The human cost was high, with over 70 deaths. 390 people were injured. Several of the 73 victims of the Silvertown disaster, including firemen Sub-Officer Henry Vickers and Frederick Charles Sell, 24 year old Hugh McMarth, David Earl Taylor, Rosa Patrick, Ruby Patrick, and William Patrick, are buried in West Ham. Amongst the victims were children, including 2 year old Roydon Stanley Patrick and Winifred Sell, a 15 year old scholarship pupil at the Central Secondary School. The database reveals that Winifred and her father Frederick Sell are buried in the same grave. 

The community of Silvertown deeply mourned those who were killed. When the firemen were buried, so many mourners gathered into the funeral procession that it grew to a quarter of mile long. In 1920, a memorial was erected in Newham to all 73 victims of the explosion.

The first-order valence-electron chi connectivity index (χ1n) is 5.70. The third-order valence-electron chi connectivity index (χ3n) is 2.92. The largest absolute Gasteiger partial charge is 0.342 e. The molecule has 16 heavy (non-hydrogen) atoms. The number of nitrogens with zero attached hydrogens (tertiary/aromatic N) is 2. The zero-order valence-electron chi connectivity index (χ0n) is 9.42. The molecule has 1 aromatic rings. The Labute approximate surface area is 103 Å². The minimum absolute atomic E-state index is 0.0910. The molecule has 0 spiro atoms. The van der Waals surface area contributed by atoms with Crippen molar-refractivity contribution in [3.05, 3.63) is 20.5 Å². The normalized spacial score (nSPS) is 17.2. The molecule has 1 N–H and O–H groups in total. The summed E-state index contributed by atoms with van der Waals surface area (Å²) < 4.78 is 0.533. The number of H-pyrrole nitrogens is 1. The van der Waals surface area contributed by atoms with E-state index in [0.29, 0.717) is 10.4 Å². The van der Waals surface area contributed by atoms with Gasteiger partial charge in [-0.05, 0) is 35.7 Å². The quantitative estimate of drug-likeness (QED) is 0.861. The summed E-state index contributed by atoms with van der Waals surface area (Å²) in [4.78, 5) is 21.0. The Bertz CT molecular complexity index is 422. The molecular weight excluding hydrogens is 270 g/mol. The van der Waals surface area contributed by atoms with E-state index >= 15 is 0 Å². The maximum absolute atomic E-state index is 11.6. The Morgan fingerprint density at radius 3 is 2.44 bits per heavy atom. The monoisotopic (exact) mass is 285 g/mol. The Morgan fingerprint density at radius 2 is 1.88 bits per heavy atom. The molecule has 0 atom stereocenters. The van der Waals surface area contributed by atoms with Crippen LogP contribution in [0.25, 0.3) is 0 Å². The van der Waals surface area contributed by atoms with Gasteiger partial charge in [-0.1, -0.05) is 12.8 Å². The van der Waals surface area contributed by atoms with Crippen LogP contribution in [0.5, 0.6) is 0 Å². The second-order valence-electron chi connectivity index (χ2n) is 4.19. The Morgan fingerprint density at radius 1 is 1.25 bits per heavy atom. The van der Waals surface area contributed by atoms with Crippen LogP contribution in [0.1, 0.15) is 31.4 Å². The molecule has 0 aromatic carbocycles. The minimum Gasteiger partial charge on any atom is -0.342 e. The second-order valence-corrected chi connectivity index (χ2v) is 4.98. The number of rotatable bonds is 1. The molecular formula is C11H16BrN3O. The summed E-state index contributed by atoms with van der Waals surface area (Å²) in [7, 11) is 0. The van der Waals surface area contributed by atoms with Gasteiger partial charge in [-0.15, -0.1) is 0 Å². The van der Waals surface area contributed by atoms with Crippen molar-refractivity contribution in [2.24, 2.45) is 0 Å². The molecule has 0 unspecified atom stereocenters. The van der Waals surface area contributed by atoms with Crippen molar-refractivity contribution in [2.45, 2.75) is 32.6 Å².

The Mausoluem to the Mond family, owners of the factory in Silvertown. The family's burial records can be found in the St Pancras & Islington Cemetery collection on the database.

Sources:
Hugh Meller & Brian Parsons, London Cemeteries (The History Press, 2011) p. 337
http://www.newhamstory.com/files/Silvertown-Casualties.pdf
http://www.history.co.uk/explore-history/history-of-london/london-goes-up-in-flames-again.html

Comments

  1. Emma, any idea whether Deceased Online is working with either Leytonstone Catholic Cemetery or the City of London Cemetery at Manor Park?